If you have an associate degree in nursing (ADN), you can also become an NP. With an ADN, though, you will have to complete your BSN at some point.

Direct-entry MSN programs are fast-track nursing programs that prepare students with a degree in another field to get their nursing and nurse practitioner degree in 2-3 years.

Depending on the state you live in, a nursing degree can be expensive. The average cost of an NP program is $13,500-$27,000. Financial aid for nursing students, scholarships, and grants are available.

After earning a nursing degree, you can apply to student loan forgiveness for nurses programs. These programs offer full or partial student loan financial aid in exchange for working in a facility with critical shortage.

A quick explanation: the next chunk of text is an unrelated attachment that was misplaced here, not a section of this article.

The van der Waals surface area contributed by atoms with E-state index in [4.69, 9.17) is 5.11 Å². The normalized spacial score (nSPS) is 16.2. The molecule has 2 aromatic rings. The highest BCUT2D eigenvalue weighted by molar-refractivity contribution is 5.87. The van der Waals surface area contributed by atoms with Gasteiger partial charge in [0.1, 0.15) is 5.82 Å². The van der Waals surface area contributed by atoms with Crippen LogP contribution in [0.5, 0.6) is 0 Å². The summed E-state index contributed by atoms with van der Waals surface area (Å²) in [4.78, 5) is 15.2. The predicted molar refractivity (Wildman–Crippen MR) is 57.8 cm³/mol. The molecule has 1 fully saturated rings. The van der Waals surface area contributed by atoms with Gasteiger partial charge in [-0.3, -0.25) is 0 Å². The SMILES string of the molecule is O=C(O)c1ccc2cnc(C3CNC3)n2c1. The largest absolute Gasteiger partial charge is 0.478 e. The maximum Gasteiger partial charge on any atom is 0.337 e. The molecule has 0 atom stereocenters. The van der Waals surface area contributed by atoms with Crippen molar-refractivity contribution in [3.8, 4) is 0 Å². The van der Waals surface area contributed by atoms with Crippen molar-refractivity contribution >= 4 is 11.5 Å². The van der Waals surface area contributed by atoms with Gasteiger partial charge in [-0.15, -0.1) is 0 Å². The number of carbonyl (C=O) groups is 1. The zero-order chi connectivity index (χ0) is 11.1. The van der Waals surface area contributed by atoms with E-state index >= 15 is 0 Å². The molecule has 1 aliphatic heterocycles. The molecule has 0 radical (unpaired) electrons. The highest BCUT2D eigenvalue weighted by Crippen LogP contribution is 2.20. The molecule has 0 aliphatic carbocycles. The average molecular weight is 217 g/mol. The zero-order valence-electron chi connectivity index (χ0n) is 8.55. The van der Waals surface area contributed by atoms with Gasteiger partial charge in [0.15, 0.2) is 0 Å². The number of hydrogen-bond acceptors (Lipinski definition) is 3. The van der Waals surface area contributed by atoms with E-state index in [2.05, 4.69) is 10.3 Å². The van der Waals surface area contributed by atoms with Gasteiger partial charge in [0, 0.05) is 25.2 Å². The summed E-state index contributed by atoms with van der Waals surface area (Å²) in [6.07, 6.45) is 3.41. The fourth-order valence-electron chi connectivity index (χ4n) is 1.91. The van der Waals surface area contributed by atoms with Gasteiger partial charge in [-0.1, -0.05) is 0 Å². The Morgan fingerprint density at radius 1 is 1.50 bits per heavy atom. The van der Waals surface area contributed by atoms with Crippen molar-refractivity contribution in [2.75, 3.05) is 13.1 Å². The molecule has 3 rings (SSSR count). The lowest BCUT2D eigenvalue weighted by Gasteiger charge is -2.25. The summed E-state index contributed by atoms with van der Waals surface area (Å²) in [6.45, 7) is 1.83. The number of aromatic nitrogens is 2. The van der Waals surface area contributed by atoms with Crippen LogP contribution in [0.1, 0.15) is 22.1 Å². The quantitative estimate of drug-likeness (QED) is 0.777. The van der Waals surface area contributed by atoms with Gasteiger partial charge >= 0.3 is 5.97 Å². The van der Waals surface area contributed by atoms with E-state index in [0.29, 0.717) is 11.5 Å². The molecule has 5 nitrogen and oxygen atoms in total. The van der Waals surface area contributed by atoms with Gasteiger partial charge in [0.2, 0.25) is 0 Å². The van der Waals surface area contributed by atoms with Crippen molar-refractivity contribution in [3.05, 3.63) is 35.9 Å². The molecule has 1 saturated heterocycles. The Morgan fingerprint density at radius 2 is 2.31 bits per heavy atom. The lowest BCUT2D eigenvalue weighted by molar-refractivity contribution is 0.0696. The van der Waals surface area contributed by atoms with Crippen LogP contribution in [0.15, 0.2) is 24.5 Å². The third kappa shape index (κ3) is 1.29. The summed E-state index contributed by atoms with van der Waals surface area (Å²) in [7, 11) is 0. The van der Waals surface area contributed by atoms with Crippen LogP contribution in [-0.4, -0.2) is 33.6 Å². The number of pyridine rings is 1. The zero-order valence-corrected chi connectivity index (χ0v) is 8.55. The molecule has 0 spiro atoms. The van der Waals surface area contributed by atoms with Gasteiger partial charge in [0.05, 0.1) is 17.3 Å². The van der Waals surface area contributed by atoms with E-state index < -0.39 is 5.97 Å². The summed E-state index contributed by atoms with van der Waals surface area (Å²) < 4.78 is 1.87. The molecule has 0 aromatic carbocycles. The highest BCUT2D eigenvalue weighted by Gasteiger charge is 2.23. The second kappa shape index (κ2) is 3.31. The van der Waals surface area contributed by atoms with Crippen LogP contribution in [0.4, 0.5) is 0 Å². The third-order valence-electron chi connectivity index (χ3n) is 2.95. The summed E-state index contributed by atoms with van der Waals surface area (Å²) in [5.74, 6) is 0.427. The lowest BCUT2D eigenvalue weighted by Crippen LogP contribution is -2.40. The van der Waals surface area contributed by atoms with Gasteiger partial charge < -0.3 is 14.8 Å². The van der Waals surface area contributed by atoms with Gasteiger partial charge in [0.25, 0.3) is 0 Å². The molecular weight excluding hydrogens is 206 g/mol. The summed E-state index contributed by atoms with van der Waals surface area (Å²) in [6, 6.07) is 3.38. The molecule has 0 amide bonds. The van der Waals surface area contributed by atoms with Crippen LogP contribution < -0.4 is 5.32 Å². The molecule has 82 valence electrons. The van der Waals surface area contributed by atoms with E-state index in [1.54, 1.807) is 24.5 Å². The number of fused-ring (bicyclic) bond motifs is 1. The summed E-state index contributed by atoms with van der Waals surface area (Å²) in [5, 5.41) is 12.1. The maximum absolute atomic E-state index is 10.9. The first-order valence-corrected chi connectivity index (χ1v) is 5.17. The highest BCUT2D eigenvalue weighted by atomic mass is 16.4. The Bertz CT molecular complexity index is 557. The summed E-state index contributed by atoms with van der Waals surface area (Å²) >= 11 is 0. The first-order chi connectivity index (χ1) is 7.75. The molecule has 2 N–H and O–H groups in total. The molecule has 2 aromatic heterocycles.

Featured Online MSN Programs

Benefits of Becoming a Nurse Practitioner

There are many benefits to becoming an NP. You can enjoy a healthy work-life balance by choosing where you want to work and a flexible schedule depending on the contract you sign. NPs are needed in most specialties, so there are plenty of jobs available.

NP Salary Benefits

NPs make six-figure salaries. The average salary of a full-time NP is $114,510, according to the BLS. Specialties like psychiatric NPs and adult-medicine NPs are the highest-paid positions making between $116,000-$138,450. NPs with five or more years of experience can expect an annual income increase of up to 35%.

Since NPs can work independently after a certain amount of hours, depending on the state, NPs can manage their own clinics. This is a unique benefit of becoming an NP. NPs can start businesses such as:

  • Pain clinics
  • Medi-spas
  • Consultant firms
  • Wellness clinics
  • Freelance writing businesses